Thank you AndyT. I'm still waiting for another of your excellent build threads. Your photographs of an allegedly miniature boxwood plane don't count. You may just have abnormally big hands. Inverse Trump syndrome. (A good thing in most contexts).AndyT":3bqisatg said:Reclaimed wood, improvised tools, proper construction - just the sort of thing I like!
You are too kind, my dear old thing.Trainee neophyte":2nkdxkmh said:I have made a few raised panels recently (more than I needed, because measuring is a challenge, apparently), and I found sanding the corners difficult to do without losing the crisp demarcation i.e. the 45° lines at the corners where the angle goes around the corner. There is probably a name for it. I see that you don't have the same problem that I have. That you have done this with hand tools is all the more impressive to me.
Thank you.thetyreman":1ciu98hg said:you can get brass screws on ebay, that's where I get mine, solid brass and well made, loads of sellers, you could use brass chain for the lid stay, I have seen a nice one by mike pekovich where he simply uses hessian rope into a block of oak, which is then pinched in place with a wedge and screwed into the sides and top with countersunk brass flathead screws, the image is on instragram somewhere.
it looks really good, I'd be very happy with that, the breadboard end panel looks great as well, very well executed.
That is a very kind offer AndyT. I may take you up on it but I will see what I can find first. And damn my parents for not starting a collection of acceptable screws for me. Should have been up there with the MCC membership and the pipe of port.AndyT":2cb8m8cc said:Lovely job. Totally unsuitable for anything excep tools though. Tell 'em I said so, and so does Chris Schwarz.
Good looking screws are getting harder to find - it's not much help now to advise you to start collecting old ones fifty years ago.
I could send you some half inch sixes, steel, countersunk, slotted, zinc plated, if you pm me your address and say how many you need, but I don't have any 8 gauge which would probably be better.
For the chain, old fashioned bog chain is, I believe, traditional, either in twisted wire form or flat pieces threaded and folded over.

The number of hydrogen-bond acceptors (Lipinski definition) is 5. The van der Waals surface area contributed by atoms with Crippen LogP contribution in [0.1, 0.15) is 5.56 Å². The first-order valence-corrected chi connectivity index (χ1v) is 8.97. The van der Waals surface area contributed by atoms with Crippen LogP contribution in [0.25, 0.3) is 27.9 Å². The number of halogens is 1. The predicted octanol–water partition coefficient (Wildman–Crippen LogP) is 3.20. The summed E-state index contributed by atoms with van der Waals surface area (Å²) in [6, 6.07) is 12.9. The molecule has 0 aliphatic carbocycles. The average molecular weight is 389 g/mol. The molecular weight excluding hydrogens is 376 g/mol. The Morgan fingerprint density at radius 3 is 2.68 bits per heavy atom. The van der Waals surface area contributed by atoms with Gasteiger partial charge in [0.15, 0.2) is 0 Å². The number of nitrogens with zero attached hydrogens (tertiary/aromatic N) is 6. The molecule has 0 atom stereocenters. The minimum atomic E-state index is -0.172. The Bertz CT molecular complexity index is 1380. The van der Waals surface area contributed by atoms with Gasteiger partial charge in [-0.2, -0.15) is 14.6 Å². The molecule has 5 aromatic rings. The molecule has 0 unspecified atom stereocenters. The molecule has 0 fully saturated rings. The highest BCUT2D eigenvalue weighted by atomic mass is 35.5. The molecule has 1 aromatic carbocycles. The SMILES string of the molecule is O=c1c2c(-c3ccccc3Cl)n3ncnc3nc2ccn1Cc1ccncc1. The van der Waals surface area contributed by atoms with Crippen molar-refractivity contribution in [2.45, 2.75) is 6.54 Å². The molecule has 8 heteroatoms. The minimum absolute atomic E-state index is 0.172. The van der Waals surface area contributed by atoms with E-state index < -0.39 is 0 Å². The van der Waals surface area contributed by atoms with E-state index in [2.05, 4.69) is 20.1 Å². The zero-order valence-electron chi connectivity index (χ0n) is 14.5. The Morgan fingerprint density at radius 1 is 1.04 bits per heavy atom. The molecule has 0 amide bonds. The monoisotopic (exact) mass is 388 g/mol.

Do you have a proper hardware shop anywhere? Or maybe a pet shop if people still like to use chain on dog collars.
I think the advantage with chain is that it will predictably fall into the same place each time whereas leather or cord may need a push each time to make it behave.
Hmm, looks like they could provide exactly what I (think I) need.Bod":13jzg5fm said:https://www.screwsline.co.uk/
For your screw requirements.
Only connection is being a happy customer, used them several times.
I like to use the term "mistakes were made", and "significant challenges were overcome", and "design features were incorporated". I am a big fan of euphemisms.Phlebas":zaf1viyf said:There must have been (inadvertently I seem to have used the passive there. Ok, I did it) a slight misjudgement of depth
Oooh, and all you need to add is a modal auxiliary and you are away into the world of the subjunctive. It used to annoy the hell out of my graduates when I criticised their english for excessive use of either the passive or subjunctive. I, however, used them to my heart’s content… But I knew what I was doing. Really.Trainee neophyte":2c00vxvs said:I like to use the term "mistakes were made", and "significant challenges were overcome", and "design features were incorporated". I am a big fan of euphemisms.
Only in Quenya.Trainee neophyte":1y3w42hy said:You could probably explain how the aorist tenses work
Surely you simply speak english slowly, and more loudly. Oh, and add '-o' to the end of most nouns. Jack Aubrey had it mastered.Trainee neophyte":1y3w42hy said:Still, what can you do when you live in foreign? Talk foreign is the only option.